Funk-Busting Tomatillo Salsa


| 5/10/2017 3:24:00 PM


Tags: tomatillo, tomatillo salsa, salsa verde, Ed Hudson, Texas,

Tomatillo Salsa 20170331 550px

Man...I have been in a funk...an “I don’t want to see or talk to anyone” kind of funk...the when-you-are-really-busy-but-do-not-seem-to-get-anything-done type of funk. I have not posted anything since November, not because I do not have anything to write about rather because I have just been in a funk. Then it hit me, November...what happened in November? While there were a few minor disasters over the Holidays, they were not significant enough to cause this funk. Aaaahh, I am suffering from PESD, Post-Election Stress Disorder. It is apparently a real thing that broke up families over the holidays. While I did not have a severe case of it, I was suffering from some sort of post-election malaise…a funk, if you will. I needed to get my groove back.

I was feeling better in early April as we prepared to celebrate my birthday and my wife’s birthday when, BAM, my dad had a stroke and a dear friend that had been ill for a long time passed away. I could feel the funk coming back. My dad should make a full recovery and my dear friend, a second mom to me, always enjoyed seeing the pictures of our garden on Facebook. She was never in a funk even as she died. So it was time to put this funk behind me and get moving.

As it turns out, good food can help you out of a funk, and good food made from stuff in your garden is even better funk-busting medicine.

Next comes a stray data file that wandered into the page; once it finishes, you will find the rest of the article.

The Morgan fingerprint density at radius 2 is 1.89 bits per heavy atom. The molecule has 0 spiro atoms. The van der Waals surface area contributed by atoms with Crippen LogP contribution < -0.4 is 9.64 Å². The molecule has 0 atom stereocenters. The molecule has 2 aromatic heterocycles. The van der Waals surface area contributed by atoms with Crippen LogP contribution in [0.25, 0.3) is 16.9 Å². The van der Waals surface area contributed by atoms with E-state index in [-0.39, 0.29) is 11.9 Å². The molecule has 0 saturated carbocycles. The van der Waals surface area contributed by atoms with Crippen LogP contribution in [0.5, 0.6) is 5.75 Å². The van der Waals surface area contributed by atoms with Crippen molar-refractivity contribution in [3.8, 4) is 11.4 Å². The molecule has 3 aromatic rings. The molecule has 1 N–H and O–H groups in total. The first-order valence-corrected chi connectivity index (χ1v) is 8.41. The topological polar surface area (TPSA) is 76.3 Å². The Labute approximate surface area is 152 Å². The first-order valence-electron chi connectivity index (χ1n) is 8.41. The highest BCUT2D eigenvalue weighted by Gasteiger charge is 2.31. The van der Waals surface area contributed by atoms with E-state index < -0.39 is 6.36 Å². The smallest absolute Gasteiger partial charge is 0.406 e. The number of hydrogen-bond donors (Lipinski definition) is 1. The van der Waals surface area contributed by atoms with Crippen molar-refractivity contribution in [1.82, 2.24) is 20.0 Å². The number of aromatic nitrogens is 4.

One early afternoon after a long morning of working in the garden, I took a break and wanted a snack. One of my favorite things to do is make a dip by mixing salsa with yogurt and dig in with some chips. In our vast collection of canned goods, I came across a pint of tomatillo salsa I had made last summer. The tomatillo was one of last year’s gardening experiments. It looks like a green tomato covered with a papery husk and is a mainstay of Mexican cooking, and the key component to the classic salsa verde (if you use green tomatoes, you are just a poser). While readily available in the Mexican markets in town, I wanted to try growing it in our garden. I ended up with about three pounds of golf ball sized, beautiful green, tart fruit from a containerized plant that later succumbed to the mid-summer heat as it sat on the back porch.

Tomatillo Plant in Bloom




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